Monday, September 8, 2008
Inside the Farm Circle #4
Friday, August 22nd, 2008
Bhakta-Tom, our fearless garden assistant, stonemason, and construction whiz, held an enlightening talk on alternative building design and how it is manifesting in our own community in the Workshop Extension in the Teaching Garden.
What are the keys and benefits of alternative housing designs, like the earthship and yurt? One who is so inclined can create a stable, eco-friendly design that acts as shelter for you and yours, for your animal population, and for other buildings like graineries and tool sheds.
Raising your own building from the grown up in a socially and envirnomentally responsible way is a first-class community builder.
The ethical responibilities to the environment include using lumber, stone, and clay from local sources, and in this similar vein, recycling and salvaging materials like metal and tires, like we are doing for the foundation for the Workshop Extension.
The wood we are using for the construction and the stone we are using for the Workshop floor also are coming from local sources in our community and surrounding small towns and villages.
The approach is simple: Take only what is needed to utilize. It's a K.I.S.S approach. Keep It Sweet and Simple.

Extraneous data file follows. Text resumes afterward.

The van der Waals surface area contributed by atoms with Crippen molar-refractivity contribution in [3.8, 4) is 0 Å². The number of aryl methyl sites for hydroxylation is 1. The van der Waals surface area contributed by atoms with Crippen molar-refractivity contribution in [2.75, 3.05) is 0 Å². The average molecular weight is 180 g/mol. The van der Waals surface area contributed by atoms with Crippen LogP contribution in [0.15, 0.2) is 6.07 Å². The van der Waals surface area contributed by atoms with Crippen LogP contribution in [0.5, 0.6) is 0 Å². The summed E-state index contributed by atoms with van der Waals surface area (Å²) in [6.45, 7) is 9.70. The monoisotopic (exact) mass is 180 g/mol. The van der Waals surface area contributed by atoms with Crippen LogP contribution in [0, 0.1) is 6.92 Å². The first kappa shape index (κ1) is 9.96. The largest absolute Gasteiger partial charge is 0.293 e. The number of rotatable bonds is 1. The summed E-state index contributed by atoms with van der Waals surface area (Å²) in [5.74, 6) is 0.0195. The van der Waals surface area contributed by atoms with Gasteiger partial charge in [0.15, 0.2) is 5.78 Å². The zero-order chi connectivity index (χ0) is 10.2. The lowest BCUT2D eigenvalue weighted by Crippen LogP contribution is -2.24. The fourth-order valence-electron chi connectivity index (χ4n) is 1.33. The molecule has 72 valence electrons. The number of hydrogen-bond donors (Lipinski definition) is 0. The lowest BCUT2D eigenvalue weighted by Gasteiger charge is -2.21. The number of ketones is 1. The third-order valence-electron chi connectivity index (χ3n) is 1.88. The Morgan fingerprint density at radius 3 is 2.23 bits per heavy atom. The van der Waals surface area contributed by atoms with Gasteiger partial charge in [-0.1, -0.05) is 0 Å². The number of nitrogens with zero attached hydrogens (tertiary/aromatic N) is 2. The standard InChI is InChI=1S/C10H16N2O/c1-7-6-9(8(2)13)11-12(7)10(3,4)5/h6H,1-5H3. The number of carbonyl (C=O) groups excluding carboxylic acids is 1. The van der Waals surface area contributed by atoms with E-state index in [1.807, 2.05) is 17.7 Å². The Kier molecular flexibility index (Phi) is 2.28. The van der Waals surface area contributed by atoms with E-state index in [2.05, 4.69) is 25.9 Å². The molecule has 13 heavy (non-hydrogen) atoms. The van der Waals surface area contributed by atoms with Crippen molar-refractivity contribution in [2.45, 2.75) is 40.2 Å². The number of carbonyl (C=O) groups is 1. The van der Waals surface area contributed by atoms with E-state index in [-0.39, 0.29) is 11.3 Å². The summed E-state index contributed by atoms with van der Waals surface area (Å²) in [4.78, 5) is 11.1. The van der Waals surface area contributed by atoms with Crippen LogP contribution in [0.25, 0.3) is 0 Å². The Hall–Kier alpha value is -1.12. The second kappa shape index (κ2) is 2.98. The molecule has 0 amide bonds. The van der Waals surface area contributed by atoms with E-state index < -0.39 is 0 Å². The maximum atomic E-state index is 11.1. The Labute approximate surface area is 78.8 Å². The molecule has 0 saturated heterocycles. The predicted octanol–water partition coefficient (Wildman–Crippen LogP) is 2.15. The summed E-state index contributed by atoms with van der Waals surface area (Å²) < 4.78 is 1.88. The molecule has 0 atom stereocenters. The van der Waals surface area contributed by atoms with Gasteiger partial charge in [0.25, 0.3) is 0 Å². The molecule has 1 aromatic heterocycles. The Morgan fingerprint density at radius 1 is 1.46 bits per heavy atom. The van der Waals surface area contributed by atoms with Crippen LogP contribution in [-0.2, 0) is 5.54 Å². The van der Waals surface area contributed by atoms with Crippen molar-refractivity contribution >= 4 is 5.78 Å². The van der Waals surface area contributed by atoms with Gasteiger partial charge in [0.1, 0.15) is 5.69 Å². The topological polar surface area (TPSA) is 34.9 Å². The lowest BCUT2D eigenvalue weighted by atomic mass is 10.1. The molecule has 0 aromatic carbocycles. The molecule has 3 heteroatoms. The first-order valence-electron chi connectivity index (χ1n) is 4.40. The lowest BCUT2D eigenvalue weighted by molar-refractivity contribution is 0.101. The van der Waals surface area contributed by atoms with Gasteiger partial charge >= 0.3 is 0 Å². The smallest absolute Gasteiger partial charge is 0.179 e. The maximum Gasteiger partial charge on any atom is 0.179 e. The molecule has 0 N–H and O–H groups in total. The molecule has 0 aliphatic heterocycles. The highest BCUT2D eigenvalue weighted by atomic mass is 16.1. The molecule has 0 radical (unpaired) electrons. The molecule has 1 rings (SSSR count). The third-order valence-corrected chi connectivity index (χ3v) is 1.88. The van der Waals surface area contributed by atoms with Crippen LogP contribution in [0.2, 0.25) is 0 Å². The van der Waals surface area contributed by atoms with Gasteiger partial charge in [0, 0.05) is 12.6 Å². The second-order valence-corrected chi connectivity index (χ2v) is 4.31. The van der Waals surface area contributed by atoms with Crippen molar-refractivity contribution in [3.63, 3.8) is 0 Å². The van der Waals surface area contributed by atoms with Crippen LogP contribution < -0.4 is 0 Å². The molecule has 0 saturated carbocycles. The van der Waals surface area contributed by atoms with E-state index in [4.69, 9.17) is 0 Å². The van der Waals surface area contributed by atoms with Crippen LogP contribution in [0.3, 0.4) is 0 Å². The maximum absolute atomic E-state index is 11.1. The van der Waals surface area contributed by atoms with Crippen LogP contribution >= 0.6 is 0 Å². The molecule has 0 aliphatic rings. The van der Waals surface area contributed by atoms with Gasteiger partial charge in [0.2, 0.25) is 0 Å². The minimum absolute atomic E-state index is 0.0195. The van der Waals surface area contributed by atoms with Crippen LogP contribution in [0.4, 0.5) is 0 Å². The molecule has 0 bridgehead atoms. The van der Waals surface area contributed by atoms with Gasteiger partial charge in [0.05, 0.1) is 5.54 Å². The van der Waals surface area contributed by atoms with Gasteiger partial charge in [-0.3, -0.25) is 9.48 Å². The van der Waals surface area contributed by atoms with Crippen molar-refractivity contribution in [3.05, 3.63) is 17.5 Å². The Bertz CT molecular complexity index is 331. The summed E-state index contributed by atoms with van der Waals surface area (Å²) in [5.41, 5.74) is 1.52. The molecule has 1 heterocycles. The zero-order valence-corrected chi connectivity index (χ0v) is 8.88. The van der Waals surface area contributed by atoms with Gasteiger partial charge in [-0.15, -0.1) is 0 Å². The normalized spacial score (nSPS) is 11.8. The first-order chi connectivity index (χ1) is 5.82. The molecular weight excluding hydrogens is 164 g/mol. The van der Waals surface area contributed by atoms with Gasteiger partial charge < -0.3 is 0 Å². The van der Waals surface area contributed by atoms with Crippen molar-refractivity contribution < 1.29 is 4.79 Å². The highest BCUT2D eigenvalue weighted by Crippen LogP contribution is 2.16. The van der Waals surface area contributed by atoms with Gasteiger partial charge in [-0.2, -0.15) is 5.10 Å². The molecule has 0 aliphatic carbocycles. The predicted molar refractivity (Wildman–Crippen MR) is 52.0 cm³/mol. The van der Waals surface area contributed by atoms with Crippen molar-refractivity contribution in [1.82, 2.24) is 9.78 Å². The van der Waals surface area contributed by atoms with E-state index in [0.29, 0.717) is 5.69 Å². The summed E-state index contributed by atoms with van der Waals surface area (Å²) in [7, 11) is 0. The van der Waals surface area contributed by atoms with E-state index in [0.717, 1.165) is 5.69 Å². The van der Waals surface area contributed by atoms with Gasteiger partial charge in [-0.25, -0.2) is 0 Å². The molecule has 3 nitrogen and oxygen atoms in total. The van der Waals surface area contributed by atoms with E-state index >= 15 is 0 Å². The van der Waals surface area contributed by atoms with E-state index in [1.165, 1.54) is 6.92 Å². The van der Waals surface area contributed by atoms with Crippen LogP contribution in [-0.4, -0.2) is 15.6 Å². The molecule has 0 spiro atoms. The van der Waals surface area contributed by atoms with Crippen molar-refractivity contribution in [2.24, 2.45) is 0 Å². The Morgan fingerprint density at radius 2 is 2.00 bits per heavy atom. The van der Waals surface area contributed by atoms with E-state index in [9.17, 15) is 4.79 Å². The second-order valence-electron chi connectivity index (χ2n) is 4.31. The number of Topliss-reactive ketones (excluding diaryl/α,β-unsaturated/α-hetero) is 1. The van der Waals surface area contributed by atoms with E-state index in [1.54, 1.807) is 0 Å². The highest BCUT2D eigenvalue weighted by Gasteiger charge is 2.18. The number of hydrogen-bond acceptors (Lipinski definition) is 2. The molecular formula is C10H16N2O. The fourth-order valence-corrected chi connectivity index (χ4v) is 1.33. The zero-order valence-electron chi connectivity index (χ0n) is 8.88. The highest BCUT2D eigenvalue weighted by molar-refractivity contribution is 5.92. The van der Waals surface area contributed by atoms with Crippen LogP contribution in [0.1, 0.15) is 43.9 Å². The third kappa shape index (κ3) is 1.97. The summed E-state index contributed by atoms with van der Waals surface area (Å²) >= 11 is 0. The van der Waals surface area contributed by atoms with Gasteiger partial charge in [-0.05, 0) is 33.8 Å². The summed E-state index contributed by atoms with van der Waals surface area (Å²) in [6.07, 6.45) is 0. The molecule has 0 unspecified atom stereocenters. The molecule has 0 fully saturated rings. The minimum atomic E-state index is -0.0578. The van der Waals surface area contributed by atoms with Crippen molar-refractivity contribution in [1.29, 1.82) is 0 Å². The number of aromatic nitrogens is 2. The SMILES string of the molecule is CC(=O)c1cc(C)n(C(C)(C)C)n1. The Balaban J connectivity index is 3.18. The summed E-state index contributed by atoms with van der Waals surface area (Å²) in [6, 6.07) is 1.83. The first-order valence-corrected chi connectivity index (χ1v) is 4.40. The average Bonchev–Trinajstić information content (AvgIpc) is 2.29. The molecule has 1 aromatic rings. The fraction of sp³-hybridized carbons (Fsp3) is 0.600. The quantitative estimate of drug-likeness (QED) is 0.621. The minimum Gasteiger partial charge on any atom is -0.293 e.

Some practical examples of alternative housing include log-stacked homes, which traditionally use mixtures of dried moss and clay, wood ashes, lime, sand and chopped straw.
Here of course we are using a modified earthship design for the foundation of our Workshop, as mentioned above. Tires are a great renewable resource, and anyone of your friendly local tire stores are like a modern quarry, with plenty of free tires.
To fill the tires, 2.5 to 3 loads of dirt are needed to fill it, to a consistency of 300 lbs. It takes a lot of shoveling and smashing, but according to Bhakta-Chris, no service for the Lord is more blissful.
Tom is a goldmine of hands-on wisdom. Give em a hand of your own as he continues with the construction of our Workshop Extension in the Teaching Garden.